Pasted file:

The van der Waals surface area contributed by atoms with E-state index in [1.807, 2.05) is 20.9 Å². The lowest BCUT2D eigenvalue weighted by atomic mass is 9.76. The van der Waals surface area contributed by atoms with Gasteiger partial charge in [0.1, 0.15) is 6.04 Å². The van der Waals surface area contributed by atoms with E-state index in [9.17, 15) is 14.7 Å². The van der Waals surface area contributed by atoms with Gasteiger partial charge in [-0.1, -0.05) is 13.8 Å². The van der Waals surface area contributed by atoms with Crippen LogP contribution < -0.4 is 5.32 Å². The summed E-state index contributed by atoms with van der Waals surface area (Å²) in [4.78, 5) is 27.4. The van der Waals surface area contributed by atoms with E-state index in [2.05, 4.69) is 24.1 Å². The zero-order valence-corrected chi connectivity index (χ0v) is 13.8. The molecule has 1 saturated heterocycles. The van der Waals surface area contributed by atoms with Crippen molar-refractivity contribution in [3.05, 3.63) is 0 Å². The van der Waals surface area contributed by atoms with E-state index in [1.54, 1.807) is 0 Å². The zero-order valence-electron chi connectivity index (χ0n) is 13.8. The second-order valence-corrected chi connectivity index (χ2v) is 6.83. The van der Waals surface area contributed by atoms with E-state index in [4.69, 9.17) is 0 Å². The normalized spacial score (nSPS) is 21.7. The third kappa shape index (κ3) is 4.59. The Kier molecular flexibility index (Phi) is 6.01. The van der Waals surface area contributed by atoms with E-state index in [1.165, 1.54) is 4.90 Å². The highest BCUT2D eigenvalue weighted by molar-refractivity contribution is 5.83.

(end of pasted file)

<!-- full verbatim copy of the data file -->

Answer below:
The van der Waals surface area contributed by atoms with E-state index in [1.807, 2.05) is 20.9 Å². The lowest BCUT2D eigenvalue weighted by atomic mass is 9.76. The van der Waals surface area contributed by atoms with Gasteiger partial charge in [0.1, 0.15) is 6.04 Å². The van der Waals surface area contributed by atoms with E-state index in [9.17, 15) is 14.7 Å². The van der Waals surface area contributed by atoms with Gasteiger partial charge in [-0.1, -0.05) is 13.8 Å². The van der Waals surface area contributed by atoms with Crippen LogP contribution < -0.4 is 5.32 Å². The summed E-state index contributed by atoms with van der Waals surface area (Å²) in [4.78, 5) is 27.4. The van der Waals surface area contributed by atoms with E-state index in [2.05, 4.69) is 24.1 Å². The zero-order valence-corrected chi connectivity index (χ0v) is 13.8. The molecule has 1 saturated heterocycles. The van der Waals surface area contributed by atoms with Crippen molar-refractivity contribution in [3.05, 3.63) is 0 Å². The van der Waals surface area contributed by atoms with E-state index in [1.54, 1.807) is 0 Å². The zero-order valence-electron chi connectivity index (χ0n) is 13.8. The second-order valence-corrected chi connectivity index (χ2v) is 6.83. The van der Waals surface area contributed by atoms with E-state index in [4.69, 9.17) is 0 Å². The normalized spacial score (nSPS) is 21.7. The third kappa shape index (κ3) is 4.59. The Kier molecular flexibility index (Phi) is 6.01. The van der Waals surface area contributed by atoms with E-state index in [1.165, 1.54) is 4.90 Å². The highest BCUT2D eigenvalue weighted by molar-refractivity contribution is 5.83.